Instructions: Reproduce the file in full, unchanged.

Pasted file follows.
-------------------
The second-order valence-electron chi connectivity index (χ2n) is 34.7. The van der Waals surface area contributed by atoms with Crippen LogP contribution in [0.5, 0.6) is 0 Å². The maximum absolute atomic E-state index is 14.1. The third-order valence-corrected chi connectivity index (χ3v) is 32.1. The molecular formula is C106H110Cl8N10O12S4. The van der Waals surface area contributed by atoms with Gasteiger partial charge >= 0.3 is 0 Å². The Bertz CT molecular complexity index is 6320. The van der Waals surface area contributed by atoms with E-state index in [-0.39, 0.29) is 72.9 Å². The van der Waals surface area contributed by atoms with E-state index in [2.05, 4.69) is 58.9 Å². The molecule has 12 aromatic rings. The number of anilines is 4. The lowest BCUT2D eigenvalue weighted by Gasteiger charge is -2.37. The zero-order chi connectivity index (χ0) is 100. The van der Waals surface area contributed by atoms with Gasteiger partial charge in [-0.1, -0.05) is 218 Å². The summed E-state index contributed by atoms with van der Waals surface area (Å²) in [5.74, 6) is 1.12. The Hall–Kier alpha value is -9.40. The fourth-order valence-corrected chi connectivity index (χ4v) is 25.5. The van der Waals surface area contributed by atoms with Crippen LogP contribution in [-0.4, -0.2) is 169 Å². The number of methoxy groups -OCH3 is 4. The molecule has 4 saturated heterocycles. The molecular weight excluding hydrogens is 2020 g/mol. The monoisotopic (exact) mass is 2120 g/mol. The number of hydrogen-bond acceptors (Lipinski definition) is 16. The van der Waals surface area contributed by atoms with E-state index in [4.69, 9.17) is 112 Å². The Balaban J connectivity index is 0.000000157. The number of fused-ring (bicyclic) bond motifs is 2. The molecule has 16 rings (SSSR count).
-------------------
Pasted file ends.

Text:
The second-order valence-electron chi connectivity index (χ2n) is 34.7. The van der Waals surface area contributed by atoms with Crippen LogP contribution in [0.5, 0.6) is 0 Å². The maximum absolute atomic E-state index is 14.1. The third-order valence-corrected chi connectivity index (χ3v) is 32.1. The molecular formula is C106H110Cl8N10O12S4. The van der Waals surface area contributed by atoms with Gasteiger partial charge >= 0.3 is 0 Å². The Bertz CT molecular complexity index is 6320. The van der Waals surface area contributed by atoms with E-state index in [-0.39, 0.29) is 72.9 Å². The van der Waals surface area contributed by atoms with E-state index in [2.05, 4.69) is 58.9 Å². The molecule has 12 aromatic rings. The number of anilines is 4. The lowest BCUT2D eigenvalue weighted by Gasteiger charge is -2.37. The zero-order chi connectivity index (χ0) is 100. The van der Waals surface area contributed by atoms with Gasteiger partial charge in [-0.1, -0.05) is 218 Å². The summed E-state index contributed by atoms with van der Waals surface area (Å²) in [5.74, 6) is 1.12. The Hall–Kier alpha value is -9.40. The fourth-order valence-corrected chi connectivity index (χ4v) is 25.5. The van der Waals surface area contributed by atoms with Crippen LogP contribution in [-0.4, -0.2) is 169 Å². The number of methoxy groups -OCH3 is 4. The molecule has 4 saturated heterocycles. The molecular weight excluding hydrogens is 2020 g/mol. The monoisotopic (exact) mass is 2120 g/mol. The number of hydrogen-bond acceptors (Lipinski definition) is 16. The van der Waals surface area contributed by atoms with E-state index in [4.69, 9.17) is 112 Å². The Balaban J connectivity index is 0.000000157. The number of fused-ring (bicyclic) bond motifs is 2. The molecule has 16 rings (SSSR count).